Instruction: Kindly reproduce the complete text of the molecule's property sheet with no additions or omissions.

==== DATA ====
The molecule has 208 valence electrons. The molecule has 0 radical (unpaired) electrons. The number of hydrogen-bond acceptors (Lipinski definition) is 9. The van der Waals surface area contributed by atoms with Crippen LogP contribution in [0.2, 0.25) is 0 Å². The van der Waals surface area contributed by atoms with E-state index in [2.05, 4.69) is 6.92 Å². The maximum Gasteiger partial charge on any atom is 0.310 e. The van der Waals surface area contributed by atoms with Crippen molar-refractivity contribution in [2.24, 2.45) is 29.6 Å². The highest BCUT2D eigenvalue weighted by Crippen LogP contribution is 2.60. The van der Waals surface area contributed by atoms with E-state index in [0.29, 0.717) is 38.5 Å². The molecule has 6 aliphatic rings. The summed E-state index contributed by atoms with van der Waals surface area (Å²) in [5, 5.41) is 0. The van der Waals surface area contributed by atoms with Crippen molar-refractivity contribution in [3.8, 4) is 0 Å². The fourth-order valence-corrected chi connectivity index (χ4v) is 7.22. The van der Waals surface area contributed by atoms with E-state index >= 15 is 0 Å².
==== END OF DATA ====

The molecule has 208 valence electrons. The molecule has 0 radical (unpaired) electrons. The number of hydrogen-bond acceptors (Lipinski definition) is 9. The van der Waals surface area contributed by atoms with Crippen LogP contribution in [0.2, 0.25) is 0 Å². The van der Waals surface area contributed by atoms with E-state index in [2.05, 4.69) is 6.92 Å². The maximum Gasteiger partial charge on any atom is 0.310 e. The van der Waals surface area contributed by atoms with Crippen molar-refractivity contribution in [2.24, 2.45) is 29.6 Å². The highest BCUT2D eigenvalue weighted by Crippen LogP contribution is 2.60. The van der Waals surface area contributed by atoms with E-state index in [0.29, 0.717) is 38.5 Å². The molecule has 6 aliphatic rings. The summed E-state index contributed by atoms with van der Waals surface area (Å²) in [5, 5.41) is 0. The van der Waals surface area contributed by atoms with Crippen molar-refractivity contribution in [3.8, 4) is 0 Å². The fourth-order valence-corrected chi connectivity index (χ4v) is 7.22. The van der Waals surface area contributed by atoms with E-state index >= 15 is 0 Å².